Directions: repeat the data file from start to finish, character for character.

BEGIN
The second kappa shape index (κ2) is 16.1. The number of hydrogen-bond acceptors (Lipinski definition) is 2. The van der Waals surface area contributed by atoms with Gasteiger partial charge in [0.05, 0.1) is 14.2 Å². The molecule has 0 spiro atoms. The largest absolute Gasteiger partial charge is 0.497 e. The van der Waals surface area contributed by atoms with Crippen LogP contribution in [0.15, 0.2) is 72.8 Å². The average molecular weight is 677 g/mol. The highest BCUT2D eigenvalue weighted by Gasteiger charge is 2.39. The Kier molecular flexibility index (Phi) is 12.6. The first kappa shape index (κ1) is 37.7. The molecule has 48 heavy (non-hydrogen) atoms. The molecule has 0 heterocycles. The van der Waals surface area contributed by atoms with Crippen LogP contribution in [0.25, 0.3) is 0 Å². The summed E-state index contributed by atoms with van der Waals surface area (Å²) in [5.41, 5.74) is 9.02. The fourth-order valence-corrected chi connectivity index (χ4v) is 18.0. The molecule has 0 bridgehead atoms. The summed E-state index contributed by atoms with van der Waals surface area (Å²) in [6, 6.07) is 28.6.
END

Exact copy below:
The second kappa shape index (κ2) is 16.1. The number of hydrogen-bond acceptors (Lipinski definition) is 2. The van der Waals surface area contributed by atoms with Gasteiger partial charge in [0.05, 0.1) is 14.2 Å². The molecule has 0 spiro atoms. The largest absolute Gasteiger partial charge is 0.497 e. The van der Waals surface area contributed by atoms with Crippen LogP contribution in [0.15, 0.2) is 72.8 Å². The average molecular weight is 677 g/mol. The highest BCUT2D eigenvalue weighted by Gasteiger charge is 2.39. The Kier molecular flexibility index (Phi) is 12.6. The first kappa shape index (κ1) is 37.7. The molecule has 48 heavy (non-hydrogen) atoms. The molecule has 0 heterocycles. The van der Waals surface area contributed by atoms with Crippen LogP contribution in [0.25, 0.3) is 0 Å². The summed E-state index contributed by atoms with van der Waals surface area (Å²) in [5.41, 5.74) is 9.02. The fourth-order valence-corrected chi connectivity index (χ4v) is 18.0. The molecule has 0 bridgehead atoms. The summed E-state index contributed by atoms with van der Waals surface area (Å²) in [6, 6.07) is 28.6.